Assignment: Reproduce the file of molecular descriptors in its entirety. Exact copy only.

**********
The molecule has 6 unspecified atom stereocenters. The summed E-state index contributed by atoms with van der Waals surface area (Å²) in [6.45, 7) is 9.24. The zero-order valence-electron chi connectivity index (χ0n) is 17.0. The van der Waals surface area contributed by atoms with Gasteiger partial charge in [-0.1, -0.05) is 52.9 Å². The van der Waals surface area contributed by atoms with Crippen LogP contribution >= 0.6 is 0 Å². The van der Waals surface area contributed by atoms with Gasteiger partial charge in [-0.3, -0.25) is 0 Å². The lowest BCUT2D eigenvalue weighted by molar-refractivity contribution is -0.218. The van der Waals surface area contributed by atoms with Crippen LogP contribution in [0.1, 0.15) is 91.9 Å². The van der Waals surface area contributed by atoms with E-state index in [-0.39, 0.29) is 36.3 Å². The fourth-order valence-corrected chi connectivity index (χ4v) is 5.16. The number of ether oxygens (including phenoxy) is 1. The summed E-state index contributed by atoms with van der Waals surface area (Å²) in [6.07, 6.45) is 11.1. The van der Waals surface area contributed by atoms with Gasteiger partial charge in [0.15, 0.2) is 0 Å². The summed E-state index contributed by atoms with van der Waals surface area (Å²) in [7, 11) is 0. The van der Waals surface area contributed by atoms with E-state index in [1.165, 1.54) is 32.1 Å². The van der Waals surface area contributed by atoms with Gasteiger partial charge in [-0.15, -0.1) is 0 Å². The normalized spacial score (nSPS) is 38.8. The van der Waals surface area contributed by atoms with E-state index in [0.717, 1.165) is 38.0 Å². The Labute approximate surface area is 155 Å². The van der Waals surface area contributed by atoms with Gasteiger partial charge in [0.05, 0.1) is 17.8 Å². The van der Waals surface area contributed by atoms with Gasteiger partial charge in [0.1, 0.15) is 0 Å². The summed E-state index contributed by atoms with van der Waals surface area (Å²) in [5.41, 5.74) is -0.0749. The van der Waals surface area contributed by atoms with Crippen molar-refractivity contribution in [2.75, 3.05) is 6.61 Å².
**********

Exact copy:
The molecule has 6 unspecified atom stereocenters. The summed E-state index contributed by atoms with van der Waals surface area (Å²) in [6.45, 7) is 9.24. The zero-order valence-electron chi connectivity index (χ0n) is 17.0. The van der Waals surface area contributed by atoms with Gasteiger partial charge in [-0.1, -0.05) is 52.9 Å². The van der Waals surface area contributed by atoms with Crippen LogP contribution >= 0.6 is 0 Å². The van der Waals surface area contributed by atoms with Gasteiger partial charge in [-0.3, -0.25) is 0 Å². The lowest BCUT2D eigenvalue weighted by molar-refractivity contribution is -0.218. The van der Waals surface area contributed by atoms with Crippen LogP contribution in [0.1, 0.15) is 91.9 Å². The van der Waals surface area contributed by atoms with E-state index in [-0.39, 0.29) is 36.3 Å². The fourth-order valence-corrected chi connectivity index (χ4v) is 5.16. The number of ether oxygens (including phenoxy) is 1. The summed E-state index contributed by atoms with van der Waals surface area (Å²) in [6.07, 6.45) is 11.1. The van der Waals surface area contributed by atoms with Gasteiger partial charge in [0.15, 0.2) is 0 Å². The summed E-state index contributed by atoms with van der Waals surface area (Å²) in [7, 11) is 0. The van der Waals surface area contributed by atoms with E-state index in [1.165, 1.54) is 32.1 Å². The van der Waals surface area contributed by atoms with Gasteiger partial charge in [-0.15, -0.1) is 0 Å². The normalized spacial score (nSPS) is 38.8. The van der Waals surface area contributed by atoms with E-state index in [0.717, 1.165) is 38.0 Å². The Labute approximate surface area is 155 Å². The van der Waals surface area contributed by atoms with Gasteiger partial charge in [0.05, 0.1) is 17.8 Å². The van der Waals surface area contributed by atoms with Gasteiger partial charge in [0.1, 0.15) is 0 Å². The summed E-state index contributed by atoms with van der Waals surface area (Å²) in [5.41, 5.74) is -0.0749. The van der Waals surface area contributed by atoms with Crippen molar-refractivity contribution in [2.75, 3.05) is 6.61 Å².